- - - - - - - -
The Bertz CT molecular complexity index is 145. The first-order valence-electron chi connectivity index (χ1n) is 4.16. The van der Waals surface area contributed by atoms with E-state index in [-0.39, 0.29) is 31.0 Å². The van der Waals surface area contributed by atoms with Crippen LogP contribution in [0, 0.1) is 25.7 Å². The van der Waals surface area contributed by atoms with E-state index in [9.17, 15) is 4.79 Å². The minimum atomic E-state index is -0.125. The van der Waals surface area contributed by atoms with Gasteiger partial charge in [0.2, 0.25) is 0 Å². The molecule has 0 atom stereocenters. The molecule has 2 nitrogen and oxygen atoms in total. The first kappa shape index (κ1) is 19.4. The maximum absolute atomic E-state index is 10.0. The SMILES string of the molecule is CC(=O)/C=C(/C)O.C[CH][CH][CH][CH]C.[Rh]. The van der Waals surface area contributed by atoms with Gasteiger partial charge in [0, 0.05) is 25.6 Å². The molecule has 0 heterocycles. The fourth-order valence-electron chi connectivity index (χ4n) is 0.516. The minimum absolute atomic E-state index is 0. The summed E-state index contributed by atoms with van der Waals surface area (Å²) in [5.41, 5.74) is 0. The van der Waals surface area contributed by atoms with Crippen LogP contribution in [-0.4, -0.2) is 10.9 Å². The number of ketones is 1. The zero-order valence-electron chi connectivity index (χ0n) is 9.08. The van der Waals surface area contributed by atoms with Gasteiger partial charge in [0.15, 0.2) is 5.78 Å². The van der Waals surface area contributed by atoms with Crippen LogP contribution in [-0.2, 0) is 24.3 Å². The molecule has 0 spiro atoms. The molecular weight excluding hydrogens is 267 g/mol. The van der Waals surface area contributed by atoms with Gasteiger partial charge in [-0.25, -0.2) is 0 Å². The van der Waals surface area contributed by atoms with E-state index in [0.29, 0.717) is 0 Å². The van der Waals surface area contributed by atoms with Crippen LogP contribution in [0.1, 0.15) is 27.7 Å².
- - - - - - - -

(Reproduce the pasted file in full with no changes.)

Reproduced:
The Bertz CT molecular complexity index is 145. The first-order valence-electron chi connectivity index (χ1n) is 4.16. The van der Waals surface area contributed by atoms with E-state index in [-0.39, 0.29) is 31.0 Å². The van der Waals surface area contributed by atoms with Crippen LogP contribution in [0, 0.1) is 25.7 Å². The van der Waals surface area contributed by atoms with E-state index in [9.17, 15) is 4.79 Å². The minimum atomic E-state index is -0.125. The van der Waals surface area contributed by atoms with Gasteiger partial charge in [0.2, 0.25) is 0 Å². The molecule has 0 atom stereocenters. The molecule has 2 nitrogen and oxygen atoms in total. The first kappa shape index (κ1) is 19.4. The maximum absolute atomic E-state index is 10.0. The SMILES string of the molecule is CC(=O)/C=C(/C)O.C[CH][CH][CH][CH]C.[Rh]. The van der Waals surface area contributed by atoms with Gasteiger partial charge in [0, 0.05) is 25.6 Å². The molecule has 0 heterocycles. The fourth-order valence-electron chi connectivity index (χ4n) is 0.516. The minimum absolute atomic E-state index is 0. The summed E-state index contributed by atoms with van der Waals surface area (Å²) in [5.41, 5.74) is 0. The van der Waals surface area contributed by atoms with Crippen LogP contribution in [-0.4, -0.2) is 10.9 Å². The number of ketones is 1. The zero-order valence-electron chi connectivity index (χ0n) is 9.08. The van der Waals surface area contributed by atoms with Gasteiger partial charge in [0.15, 0.2) is 5.78 Å². The van der Waals surface area contributed by atoms with Crippen LogP contribution in [-0.2, 0) is 24.3 Å². The molecule has 0 spiro atoms. The molecular weight excluding hydrogens is 267 g/mol. The van der Waals surface area contributed by atoms with Gasteiger partial charge in [-0.25, -0.2) is 0 Å². The van der Waals surface area contributed by atoms with E-state index in [0.29, 0.717) is 0 Å². The van der Waals surface area contributed by atoms with Crippen LogP contribution in [0.1, 0.15) is 27.7 Å².